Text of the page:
Oakland Museum Exhibition Focuses on Hip-Hop Culture

RESPECT: Hip-Hop Style & Wisdom opens in March, casting a broad look at 50 years of hip-hop.


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Traci Bartlow, Untitled (Method Man), 1994.

Photo courtesy of the artist Traci Bartlow

Curating the exhibition in Oakland Museum of California’s Great Hall, RESPECT: Hip-Hop Style & Wisdom, was likely the easiest — and hardest — job René de Guzman has ever undertaken.

As the downtown museum’s director of exhibition strategy and senior curator, de Guzman was tasked with selecting unique representations of rap, dance, fashion, pop culture, and visual art from an enormous wealth of archival and current hip-hop materials. Inevitable in culling a treasure trove, tough choices were involved. Fortunately, a mandate to zoom in on the Bay Area and Oakland’s influence on the art form streamlined the explorations.

“Hip-hop is more than commercial rap. This is American history for everyone,” said de Guzman. “It’s American storytelling. It’s local history with the Bay Area continuing to be a vital hip-hop community.”

The vast body of evidence proving the Bay Area’s impact reaches back to funk music origins and stretches to include human bodies DJing and MCing at iconic locations, turf dancing on street corners, creating large-scale, self-expressionist graffiti, or forming activist organizations to promote education, civil rights, social justice, and youth development. The creative art form’s extensions include street art, fashion design, sound innovation, and entrepreneurialism.

“Hip-hop’s positive and meaningful,” said de Guzman. “It’s a great party, really good people who want to change the world together. There’s a common misconception that hip-hop is only violent, misogyny, criminality. It has that element, but rock ’n’ roll has it, too. Our contribution is to fill out the story.”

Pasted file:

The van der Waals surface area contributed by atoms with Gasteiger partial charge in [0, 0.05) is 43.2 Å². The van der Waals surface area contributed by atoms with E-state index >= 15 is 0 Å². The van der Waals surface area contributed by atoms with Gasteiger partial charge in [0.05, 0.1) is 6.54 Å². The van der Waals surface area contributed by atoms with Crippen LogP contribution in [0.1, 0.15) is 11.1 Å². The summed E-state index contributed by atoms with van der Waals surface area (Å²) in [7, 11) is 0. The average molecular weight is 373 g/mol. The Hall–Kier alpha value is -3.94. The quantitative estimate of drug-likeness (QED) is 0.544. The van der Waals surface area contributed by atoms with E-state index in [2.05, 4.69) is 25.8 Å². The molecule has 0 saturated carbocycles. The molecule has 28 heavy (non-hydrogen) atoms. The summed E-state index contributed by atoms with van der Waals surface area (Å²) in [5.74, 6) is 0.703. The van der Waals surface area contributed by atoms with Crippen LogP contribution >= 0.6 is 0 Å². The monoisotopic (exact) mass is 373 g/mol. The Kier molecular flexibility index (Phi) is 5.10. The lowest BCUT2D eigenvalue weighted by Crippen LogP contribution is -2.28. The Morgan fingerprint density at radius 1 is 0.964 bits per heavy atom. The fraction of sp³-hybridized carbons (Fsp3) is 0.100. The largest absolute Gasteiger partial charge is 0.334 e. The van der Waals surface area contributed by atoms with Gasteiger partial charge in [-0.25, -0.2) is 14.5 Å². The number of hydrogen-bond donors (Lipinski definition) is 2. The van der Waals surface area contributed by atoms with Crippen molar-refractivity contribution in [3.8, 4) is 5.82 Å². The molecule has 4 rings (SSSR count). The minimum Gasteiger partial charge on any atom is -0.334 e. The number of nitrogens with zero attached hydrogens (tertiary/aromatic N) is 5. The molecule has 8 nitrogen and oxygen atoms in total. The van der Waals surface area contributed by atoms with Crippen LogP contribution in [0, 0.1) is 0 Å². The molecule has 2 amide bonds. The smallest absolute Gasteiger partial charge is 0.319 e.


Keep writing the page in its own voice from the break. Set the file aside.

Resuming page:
Specific to the Bay Area, de Guzman highlighted organizations like Youth Speaks and seminal artists MC Hammer and Too $hort, among others. “Youth Speaks is world-renowned, comes out of community, empowers teens. Certainly, the conscious, politically minded hip-hop comes out of here because entrepreneurism is definitely Bay Area. Look at

Too $hort. He sold his mixtapes out of the trunk of his car and thereby created his own business without being beholden to a record label.”

The exhibition includes photographs, posters, objects, and artifacts illustrating hip-hop’s all-encompassing 50-year reign, along with distinctive works like a tapestry by New York-based portraitist Kehinde Wiley, who was recently commissioned to paint Barack Obama’s official presidential portrait. There are special events and spaces dedicated to reading and reflection, beat- and graffiti-making, video production, or learning and performing hip-hop dance skills.

Writer Eric Arnold is the former managing editor of now-defunct 4080, a 1990s rap magazine. A Rap Atlas/Timeline he is creating for the exhibition features key moments and locations in Oakland’s hip-hop history. The five-decade period is divided into categories and sections that originate in the Black Arts and Black Power movements, the Civil Rights Act of 1964, the Vietnam War, television bursting on the media scene, pre-hip-hop funk music, culture, and politics. “You have to look at what led up to hip-hop,” Arnold said, about understanding the genre’s complete architecture. Precursors are foundational, he insisted. “The era before hip-hop is the touchstone replicated through the rest of the history.” When Latin music and dance craze boogaloo met West Coast funk and was picked up and performed by James Brown on television, white teenagers were enraptured. “That televised picture was worth a million words,” Arnold said.